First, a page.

He who cannot restrain his mouth or his ink let him expectorate. But let him say openly and honestly that they are his own dreams, which he preaches. The false prophets certainly know that mere falsehood is empty straw. They therefore always mingle some of the genuine word of God amongst it. An unavailing mixture! It is in this mingling that Satan’s highest art is displayed, so that he at the same time furthers his own work and testifies against himself. Comp. Genesis 3

31. On Jeremiah 23:29. God’s word is the highest reality, life and power, while the dreams of the false prophets are pretence, death and weakness. God’s word is therefore compared to a fire which burns, warms, and enlightens, so that it burns up the hardest flint, melts the thickest ice, illuminates the deepest obscurities. It is compared further to a hammer which crushes the hardest rocks into sand.—He who mingles God’s wheat among his straw, will find that the wheat will become fire and burn up the straw ( 1 Corinthians 3:12-15). He Who handles the word of the Lord purely, let him not despair if he sees before him hearts of adamant ( Zechariah 7:12). He who seeks peace is not ashamed to bow beneath the hammer of the word. For the destructive power of the word applies to that in us which is opposed to God, while the God-related elements are loosed and set free by those very crushing blows.— Hebrews, however, to whom the peace of God is an object of derision, may feed on the straw of this world. But how will it be when finally the day comes that God will come upon him with fire and hammer? What then remains to him as the result of his straw-diet, which is in a condition to withstand the blows of the hammer and the fire?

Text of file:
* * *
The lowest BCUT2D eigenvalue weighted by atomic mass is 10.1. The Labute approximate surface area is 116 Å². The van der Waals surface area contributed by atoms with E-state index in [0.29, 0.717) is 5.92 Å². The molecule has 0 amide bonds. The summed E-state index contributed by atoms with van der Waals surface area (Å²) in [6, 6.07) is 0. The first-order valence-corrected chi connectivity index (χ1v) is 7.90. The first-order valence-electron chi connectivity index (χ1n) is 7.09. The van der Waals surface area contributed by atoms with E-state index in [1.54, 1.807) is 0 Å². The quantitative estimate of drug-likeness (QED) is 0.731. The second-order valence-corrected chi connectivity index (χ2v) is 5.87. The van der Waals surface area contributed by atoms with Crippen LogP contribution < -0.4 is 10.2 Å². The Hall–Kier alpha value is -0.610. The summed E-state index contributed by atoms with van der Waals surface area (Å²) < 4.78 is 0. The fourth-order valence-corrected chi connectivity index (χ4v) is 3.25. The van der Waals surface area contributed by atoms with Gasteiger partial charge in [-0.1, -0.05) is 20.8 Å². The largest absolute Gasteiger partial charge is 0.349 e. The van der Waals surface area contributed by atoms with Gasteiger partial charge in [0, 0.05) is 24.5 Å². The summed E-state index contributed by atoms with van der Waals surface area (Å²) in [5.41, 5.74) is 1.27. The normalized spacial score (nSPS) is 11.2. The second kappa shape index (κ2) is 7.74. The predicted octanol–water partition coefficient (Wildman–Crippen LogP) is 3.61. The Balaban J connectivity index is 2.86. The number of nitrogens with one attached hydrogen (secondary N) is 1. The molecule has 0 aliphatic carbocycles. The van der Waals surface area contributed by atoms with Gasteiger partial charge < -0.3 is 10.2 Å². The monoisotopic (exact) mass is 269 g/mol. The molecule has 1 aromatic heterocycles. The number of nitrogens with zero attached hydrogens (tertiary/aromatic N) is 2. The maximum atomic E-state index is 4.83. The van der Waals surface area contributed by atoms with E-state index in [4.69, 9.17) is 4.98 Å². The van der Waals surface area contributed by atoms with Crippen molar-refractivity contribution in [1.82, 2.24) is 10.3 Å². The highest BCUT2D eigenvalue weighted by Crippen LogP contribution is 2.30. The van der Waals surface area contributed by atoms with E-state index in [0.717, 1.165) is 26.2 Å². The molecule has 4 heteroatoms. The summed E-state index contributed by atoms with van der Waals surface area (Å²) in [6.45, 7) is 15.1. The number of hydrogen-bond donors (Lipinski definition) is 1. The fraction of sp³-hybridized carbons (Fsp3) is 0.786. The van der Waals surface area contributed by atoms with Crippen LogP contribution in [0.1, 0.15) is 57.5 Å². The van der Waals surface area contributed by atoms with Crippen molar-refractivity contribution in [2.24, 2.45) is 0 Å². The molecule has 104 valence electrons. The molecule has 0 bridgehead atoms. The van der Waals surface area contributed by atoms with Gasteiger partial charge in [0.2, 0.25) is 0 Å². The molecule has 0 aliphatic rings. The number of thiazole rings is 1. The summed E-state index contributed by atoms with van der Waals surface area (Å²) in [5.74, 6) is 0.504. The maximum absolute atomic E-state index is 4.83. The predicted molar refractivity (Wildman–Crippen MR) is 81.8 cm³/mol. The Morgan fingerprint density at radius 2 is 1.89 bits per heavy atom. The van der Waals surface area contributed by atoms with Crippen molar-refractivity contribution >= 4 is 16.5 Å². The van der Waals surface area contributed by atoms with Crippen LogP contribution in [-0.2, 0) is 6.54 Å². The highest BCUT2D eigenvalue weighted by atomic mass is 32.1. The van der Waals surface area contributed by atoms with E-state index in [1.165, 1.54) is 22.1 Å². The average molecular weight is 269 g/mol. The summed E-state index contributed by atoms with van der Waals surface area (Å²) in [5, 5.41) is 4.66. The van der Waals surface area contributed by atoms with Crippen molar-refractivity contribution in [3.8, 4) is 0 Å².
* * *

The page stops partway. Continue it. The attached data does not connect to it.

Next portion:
Help, Lord, against Thy scornful foes,

Who seek our souls to lead astray;

Whose mockeries at mortal woes

Will end in terrible dismay!

Grant that Thy holy word may root

Deep in our hearts, and richer fruit

May ever bear to endless day.

“God’s word converts, all other doctrine befools.” Luther.